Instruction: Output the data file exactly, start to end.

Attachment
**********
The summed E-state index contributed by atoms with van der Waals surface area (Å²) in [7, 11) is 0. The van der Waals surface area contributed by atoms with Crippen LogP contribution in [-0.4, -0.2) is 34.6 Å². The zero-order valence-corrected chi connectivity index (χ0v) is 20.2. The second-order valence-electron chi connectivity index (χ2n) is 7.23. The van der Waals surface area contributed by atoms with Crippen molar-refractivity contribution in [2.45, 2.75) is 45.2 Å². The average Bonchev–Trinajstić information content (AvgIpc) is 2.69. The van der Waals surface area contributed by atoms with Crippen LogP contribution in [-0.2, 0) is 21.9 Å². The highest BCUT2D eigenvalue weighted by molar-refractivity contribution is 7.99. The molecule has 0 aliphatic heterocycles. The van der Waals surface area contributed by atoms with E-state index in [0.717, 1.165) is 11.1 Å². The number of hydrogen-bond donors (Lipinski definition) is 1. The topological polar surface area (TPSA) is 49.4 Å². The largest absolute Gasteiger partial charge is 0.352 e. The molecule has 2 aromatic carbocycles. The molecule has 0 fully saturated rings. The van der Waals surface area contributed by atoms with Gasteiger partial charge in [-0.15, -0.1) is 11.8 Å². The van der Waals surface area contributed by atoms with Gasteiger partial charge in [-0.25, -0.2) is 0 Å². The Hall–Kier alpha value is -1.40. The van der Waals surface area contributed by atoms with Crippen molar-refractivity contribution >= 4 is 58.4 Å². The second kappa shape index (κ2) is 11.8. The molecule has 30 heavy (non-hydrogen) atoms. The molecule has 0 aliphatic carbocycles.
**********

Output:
The summed E-state index contributed by atoms with van der Waals surface area (Å²) in [7, 11) is 0. The van der Waals surface area contributed by atoms with Crippen LogP contribution in [-0.4, -0.2) is 34.6 Å². The zero-order valence-corrected chi connectivity index (χ0v) is 20.2. The second-order valence-electron chi connectivity index (χ2n) is 7.23. The van der Waals surface area contributed by atoms with Crippen molar-refractivity contribution in [2.45, 2.75) is 45.2 Å². The average Bonchev–Trinajstić information content (AvgIpc) is 2.69. The van der Waals surface area contributed by atoms with Crippen LogP contribution in [-0.2, 0) is 21.9 Å². The highest BCUT2D eigenvalue weighted by molar-refractivity contribution is 7.99. The molecule has 0 aliphatic heterocycles. The van der Waals surface area contributed by atoms with E-state index in [0.717, 1.165) is 11.1 Å². The number of hydrogen-bond donors (Lipinski definition) is 1. The topological polar surface area (TPSA) is 49.4 Å². The largest absolute Gasteiger partial charge is 0.352 e. The molecule has 2 aromatic carbocycles. The molecule has 0 fully saturated rings. The van der Waals surface area contributed by atoms with Gasteiger partial charge in [-0.15, -0.1) is 11.8 Å². The van der Waals surface area contributed by atoms with Gasteiger partial charge in [-0.25, -0.2) is 0 Å². The Hall–Kier alpha value is -1.40. The van der Waals surface area contributed by atoms with Crippen molar-refractivity contribution >= 4 is 58.4 Å². The second kappa shape index (κ2) is 11.8. The molecule has 30 heavy (non-hydrogen) atoms. The molecule has 0 aliphatic carbocycles.